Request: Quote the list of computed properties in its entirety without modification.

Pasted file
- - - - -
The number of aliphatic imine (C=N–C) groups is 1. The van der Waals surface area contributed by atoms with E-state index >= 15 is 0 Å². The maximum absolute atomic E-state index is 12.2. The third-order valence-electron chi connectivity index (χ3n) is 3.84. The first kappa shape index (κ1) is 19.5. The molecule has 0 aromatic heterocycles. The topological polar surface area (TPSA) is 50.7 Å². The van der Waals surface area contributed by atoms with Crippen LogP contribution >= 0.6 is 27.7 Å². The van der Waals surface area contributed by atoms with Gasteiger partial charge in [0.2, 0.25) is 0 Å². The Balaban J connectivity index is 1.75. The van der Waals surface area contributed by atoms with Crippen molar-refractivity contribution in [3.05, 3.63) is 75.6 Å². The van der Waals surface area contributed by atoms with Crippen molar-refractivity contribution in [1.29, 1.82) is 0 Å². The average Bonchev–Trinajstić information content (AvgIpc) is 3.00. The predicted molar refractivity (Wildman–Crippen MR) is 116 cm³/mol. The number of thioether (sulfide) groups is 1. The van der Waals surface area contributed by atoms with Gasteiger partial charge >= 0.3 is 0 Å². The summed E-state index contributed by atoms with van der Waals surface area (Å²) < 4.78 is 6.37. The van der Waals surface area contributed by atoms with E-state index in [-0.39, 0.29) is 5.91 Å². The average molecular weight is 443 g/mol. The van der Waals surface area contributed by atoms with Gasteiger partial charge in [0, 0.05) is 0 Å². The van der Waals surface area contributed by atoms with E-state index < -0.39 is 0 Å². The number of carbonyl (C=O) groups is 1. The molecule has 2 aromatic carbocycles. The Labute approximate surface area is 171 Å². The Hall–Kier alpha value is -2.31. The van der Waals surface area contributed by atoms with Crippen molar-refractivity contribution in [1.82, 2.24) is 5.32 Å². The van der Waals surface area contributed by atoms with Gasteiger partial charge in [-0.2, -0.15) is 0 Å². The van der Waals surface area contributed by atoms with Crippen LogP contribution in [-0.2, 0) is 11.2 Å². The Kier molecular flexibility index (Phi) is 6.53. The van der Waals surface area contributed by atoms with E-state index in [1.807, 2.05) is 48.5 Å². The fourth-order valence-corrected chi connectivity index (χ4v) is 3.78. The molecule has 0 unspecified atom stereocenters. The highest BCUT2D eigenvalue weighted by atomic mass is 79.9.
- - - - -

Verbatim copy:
The number of aliphatic imine (C=N–C) groups is 1. The van der Waals surface area contributed by atoms with E-state index >= 15 is 0 Å². The maximum absolute atomic E-state index is 12.2. The third-order valence-electron chi connectivity index (χ3n) is 3.84. The first kappa shape index (κ1) is 19.5. The molecule has 0 aromatic heterocycles. The topological polar surface area (TPSA) is 50.7 Å². The van der Waals surface area contributed by atoms with Crippen LogP contribution >= 0.6 is 27.7 Å². The van der Waals surface area contributed by atoms with Gasteiger partial charge in [0.2, 0.25) is 0 Å². The Balaban J connectivity index is 1.75. The van der Waals surface area contributed by atoms with Crippen molar-refractivity contribution in [3.05, 3.63) is 75.6 Å². The van der Waals surface area contributed by atoms with Crippen molar-refractivity contribution in [1.29, 1.82) is 0 Å². The average Bonchev–Trinajstić information content (AvgIpc) is 3.00. The predicted molar refractivity (Wildman–Crippen MR) is 116 cm³/mol. The number of thioether (sulfide) groups is 1. The van der Waals surface area contributed by atoms with Gasteiger partial charge >= 0.3 is 0 Å². The summed E-state index contributed by atoms with van der Waals surface area (Å²) < 4.78 is 6.37. The van der Waals surface area contributed by atoms with E-state index in [-0.39, 0.29) is 5.91 Å². The average molecular weight is 443 g/mol. The van der Waals surface area contributed by atoms with Gasteiger partial charge in [0, 0.05) is 0 Å². The van der Waals surface area contributed by atoms with E-state index < -0.39 is 0 Å². The number of carbonyl (C=O) groups is 1. The molecule has 2 aromatic carbocycles. The Labute approximate surface area is 171 Å². The Hall–Kier alpha value is -2.31. The van der Waals surface area contributed by atoms with Crippen molar-refractivity contribution in [1.82, 2.24) is 5.32 Å². The van der Waals surface area contributed by atoms with Gasteiger partial charge in [-0.2, -0.15) is 0 Å². The van der Waals surface area contributed by atoms with Crippen LogP contribution in [-0.2, 0) is 11.2 Å². The Kier molecular flexibility index (Phi) is 6.53. The van der Waals surface area contributed by atoms with E-state index in [1.807, 2.05) is 48.5 Å². The fourth-order valence-corrected chi connectivity index (χ4v) is 3.78. The molecule has 0 unspecified atom stereocenters. The highest BCUT2D eigenvalue weighted by atomic mass is 79.9.